Matamaal (Delhi, January 2023)

We ate one meal out almost every day that we were in Delhi in January. Across all those meals there was only one restaurant that we went to more than once: Matamaal. This is partly because their location in the City Court mall in Sikanderpur is a scant 10 minute drive from my parents place in Gurgaon; but it’s mostly because they serve excellent Kashmiri food. Indeed, they may be serving the best Kashmiri food I’ve eaten in Delhi over the years. It helps too that it’s a very nice space and the prices are very reasonable. There’s also a small shop adjoining the restaurant where you can buy ingredients, baked goods and more.

I said above that I think Matamaal (the name translates as “grandmother’s place”) may be putting out the best Kashmiri food I’ve eaten in Delhi. It’s important to put that statement in proper perspective though: 1) as I’ve said before, there have not been very many Kashmiri restaurants in Delhi over the years; 2) my experience of Kashmiri food does not extend very far past those few Kashmiri restaurants. Which is to say, you should not consider me as anything even approaching an expert in Kashmiri food. That said, the food at Matamaal is very good and far better than what I found at the last Kashmiri restaurant I ate at in Gurgaon in late 2018. That restaurant, Khyen Chyen, has now closed. Matamaal’s menu is as Kashmiri-centered as Khyen Chyen’s was—unlike that of the stalwart Chor Bizarre, where I also ate in 2018—but there are very few, if any, signs of generic North Indianification in the execution.

To get to that food you have to first arrive at the City Court mall which is really not one of Gurgaon’s shiny, fancy malls, and indeed is barely a mall at all. Matamaal is located up on the third floor and the walk up to it is not a very prepossessing one—especially if it is raining as it was on our second visit. But when you enter the restaurant you find a very attractive and warm space—not over-large but far from cramped either. Most of the tables offer regulation seating (i.e tables and chairs) but there’s also one traditional floor seating area. We did not see anyone opt for that on our visits.

The menu, as I said, is solidly Kashmiri. On our first visit (as a party of four) we began with an order of excellent kabargah (marinated and twice-cooked lamb ribs) and then went on to eat the palak nadur (lotus stems cooked in spiced spinach puree), chicken yakhni (chicken cooked in a yogurt and fennel-flavoured gravy), mutton rista (spongy mutton koftas/meatballs in a velvety red curry) and the classic mutton rogan josh. We mopped this all up with some rice, a few orders of lavasa (a simple bread) and a very sweet and crispy sheermal. Some chutneys to accompany: mooli/radish, onion, and walnut. To end, phirni and cups of kehwa (the classic, delicate Kashmiri tea) and sheer chai (milky tea with baking soda, which gives it both a pink colour and a savoury flavour and texture).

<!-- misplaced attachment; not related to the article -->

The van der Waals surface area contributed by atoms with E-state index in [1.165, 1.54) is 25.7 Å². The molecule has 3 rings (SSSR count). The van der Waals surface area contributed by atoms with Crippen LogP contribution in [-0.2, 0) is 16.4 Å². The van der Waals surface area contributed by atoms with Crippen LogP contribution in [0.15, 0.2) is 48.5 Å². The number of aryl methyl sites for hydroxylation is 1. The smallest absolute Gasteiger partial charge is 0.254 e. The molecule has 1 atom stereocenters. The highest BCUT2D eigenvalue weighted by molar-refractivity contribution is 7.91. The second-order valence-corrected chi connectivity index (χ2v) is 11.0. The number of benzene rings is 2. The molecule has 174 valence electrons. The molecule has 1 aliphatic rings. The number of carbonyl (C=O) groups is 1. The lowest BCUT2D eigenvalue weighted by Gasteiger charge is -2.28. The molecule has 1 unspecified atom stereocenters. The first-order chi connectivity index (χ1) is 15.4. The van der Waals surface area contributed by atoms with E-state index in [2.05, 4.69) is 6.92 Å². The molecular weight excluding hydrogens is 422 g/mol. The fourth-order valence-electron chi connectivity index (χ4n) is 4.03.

On our second visit (as a party of three), we once again got the walnut chutney, the lavasa, the teas and the phirni but otherwise explored other corners of the menu. We began this time with nadur monje. These are fritters made with long strips of lotus stems. Fried to a perfect crisp, these called out for beer (alas, there is no alcohol of any kind available). From here we had the mutton goshtaba (more spongy mutton meatballs, but this time in a yogurt gravy), the waza kakur (chicken in a mildly spicy, very red curry) and the Kashmiri rajma (cooked long and slow with no cream or tomatoes).

Everything was at least very good. The standouts, in our opinion, were the kabargah, the rista and the rogan josh at the first meal and the goshtaba and above all, the Kashmiri rajma at the second. Indeed, that rajma may have been my favourite savoury dish across both meals. I specify “savoury dish” in the previous sentence because the phirni was another massive highlight: wonderful delicate texture and flavour. It goes without saying that nothing like anything we ate is available in the US. Though, of course, every North Indian restaurant in the West has something called “rogan josh” on the menu, which typically has little to do with proper rogan josh as made at Matamaal. I know many aficionados of American “rogan josh”; I only wish they could eat the real thing.

For a look at the restaurant and the food, click on a pic below to launch a larger slideshow. Scroll down for service and cost and to see what’s coming next.

Service was friendly and able. At neither meal was our server Kashmiri but they were able to answer our questions about the dishes well. Prices are very reasonable by Delhi standards. With tip the total for the first dinner was less than $40. So $10/head with leftovers. I did not get to see the bill at the second meal but it would have been even lower.

We enjoyed both meals greatly and will be back for sure on our next visit. And next time we’ll bring the boys, who will find much to enjoy on the menu. And next time I will buy more from the store than I did on this occasion, when I restricted myself to a packet each of Kashmiri chilli powder and whole Kashmiri chillies. It was hard to walk away from their range of pickles and breads and next time I will not resist.

Alright, my next restaurant report will be from Minnesota and it will likely be of a Vietnamese restaurant in the South metro. That’ll be on Tuesday. Next week I’ll have more reports from Southern California in December and Delhi in January.



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